“One of the…very interesting things about this opinion is that a relatively straightforward way for the Court to have gotten to this result would have been to invoke the Chevron doctrine,” Professor Sun said. The Court, however, explicitly declined to give the IRS’s regulations Chevron deference because of the importance of the question at issue. While “[w]e’re not quite sure yet what’s happening with Chevron deference,” it appears that the doctrine is under attack from a number of quarters. Additionally, Sun noted that the majority opinion did not rely on many traditional canons of statutory interpretation, which might imply that the Court is less inclined to invoke those canons to elucidate Congressional intent when confronted with complex statutes that are admittedly “inarftfully drafted.” In his dissent, Justice Scalia objected to the majority’s contextual or purposivist approach to statutory interpretation and argued that the Court was flouting traditional rules of interpretation, such as textualism, to protect the ACA.
Professor Nielson discussed Department of Transportation v. Association of American Railroads, one of the Court’s more notable administrative law cases. On one hand, U.S. statutory law says that Amtrak is a private, non-governmental entity. But on the other hand, Congress also instructed Amtrak and the Federal Railroad Administration to jointly issue “metrics and standards” for the railroad industry. The D.C. Circuit said those metrics and standards violate the “private” nondelegation doctrine because Congress cannot hand off regulatory power to a nongovernmental entity.
The Supreme Court reversed, holding, in essence, that no matter what a statute says, for constitutional purposes, Amtrak is the government. The decision of the Court was unanimous, with Justice Kennedy authoring the opinion. The rule seems to be that if Congress creates an entity, tells it what to do, organizes it, and funds it, then, for purposes of separation of powers, that entity is the government, no matter what Congress says. Equally notable, both Justices Thomas and Alito wrote separately to discuss the separation-of-powers problems posed by Amtrak. Justice Thomas, in particular, offered a new theory to limit when Congress can delegate power to a federal agency. Because this case was remanded for additional proceedings to assess whether Amtrak acted lawfully, Professor Nielson explained that “maybe more administrative changes are coming.”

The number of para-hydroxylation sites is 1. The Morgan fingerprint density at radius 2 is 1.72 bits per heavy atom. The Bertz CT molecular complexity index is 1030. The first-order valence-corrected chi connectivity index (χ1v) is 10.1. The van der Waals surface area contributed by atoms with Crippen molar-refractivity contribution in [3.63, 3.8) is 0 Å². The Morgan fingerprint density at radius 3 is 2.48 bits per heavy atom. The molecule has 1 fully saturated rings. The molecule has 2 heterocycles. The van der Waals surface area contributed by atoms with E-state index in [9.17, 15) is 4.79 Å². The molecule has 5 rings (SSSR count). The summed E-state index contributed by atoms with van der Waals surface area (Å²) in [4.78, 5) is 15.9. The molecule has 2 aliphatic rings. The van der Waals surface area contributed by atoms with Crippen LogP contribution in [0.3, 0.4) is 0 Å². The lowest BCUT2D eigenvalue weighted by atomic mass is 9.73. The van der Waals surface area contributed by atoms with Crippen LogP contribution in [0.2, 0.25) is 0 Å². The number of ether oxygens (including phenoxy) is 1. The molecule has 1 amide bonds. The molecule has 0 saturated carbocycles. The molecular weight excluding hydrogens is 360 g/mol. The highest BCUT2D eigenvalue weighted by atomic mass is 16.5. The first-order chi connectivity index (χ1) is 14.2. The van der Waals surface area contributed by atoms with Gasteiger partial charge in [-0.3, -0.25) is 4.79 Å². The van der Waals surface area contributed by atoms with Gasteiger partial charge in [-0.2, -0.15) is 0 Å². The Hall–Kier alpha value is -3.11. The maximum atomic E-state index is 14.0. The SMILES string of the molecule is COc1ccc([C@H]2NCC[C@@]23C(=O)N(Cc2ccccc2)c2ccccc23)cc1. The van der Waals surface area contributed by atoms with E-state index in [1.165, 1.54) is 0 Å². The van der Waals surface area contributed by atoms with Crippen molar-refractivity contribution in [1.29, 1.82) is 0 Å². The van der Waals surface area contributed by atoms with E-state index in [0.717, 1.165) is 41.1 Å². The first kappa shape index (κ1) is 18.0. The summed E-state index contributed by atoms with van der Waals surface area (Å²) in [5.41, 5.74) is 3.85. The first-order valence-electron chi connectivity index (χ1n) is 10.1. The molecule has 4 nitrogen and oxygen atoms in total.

Finally, Dean Jones reviewed Walker v. Texas Division, Sons of Confederate Veterans. Here the State of Texas, which offers hundreds of specialized license plates to drivers of cars registered in the state, refused a group’s request to sell a plate bearing the Confederate flag. The group sued, claiming a violation of its First Amendment rights.
The Supreme Court held that Texas did not violate the First Amendment, because the decision not to produce the specialized license plate was not a restriction of private speech based on content, but rather was the government’s own speech. Recent cases from the Supreme Court have made clear that when the government itself speaks, it isn’t bound by the same limitations that bind it when it regulates the speech of private people. Although the government cannot limit private individuals from speaking a particular message, it is completely free to decide on its own not to speak a particular message. Dean Jones pointed out that Texas offers literally hundreds of specific license plates, including ones for colleges, sports teams, and other groups. “In addition to these,” Professor Jones said, “there are some plates that are not just for fans, but take a particular position on an issue.” The holding from the Court, she said, means that all of these messages are the message of the state and not the message of the vehicle owner who selects the specialty plate.
“This is a hard case, I think, because it isn’t intuitively obvious that it is governmental speech,” said Dean Jones. She said the case did not set out a clear test for determining when speech will be considered private speech and when it will be considered government speech.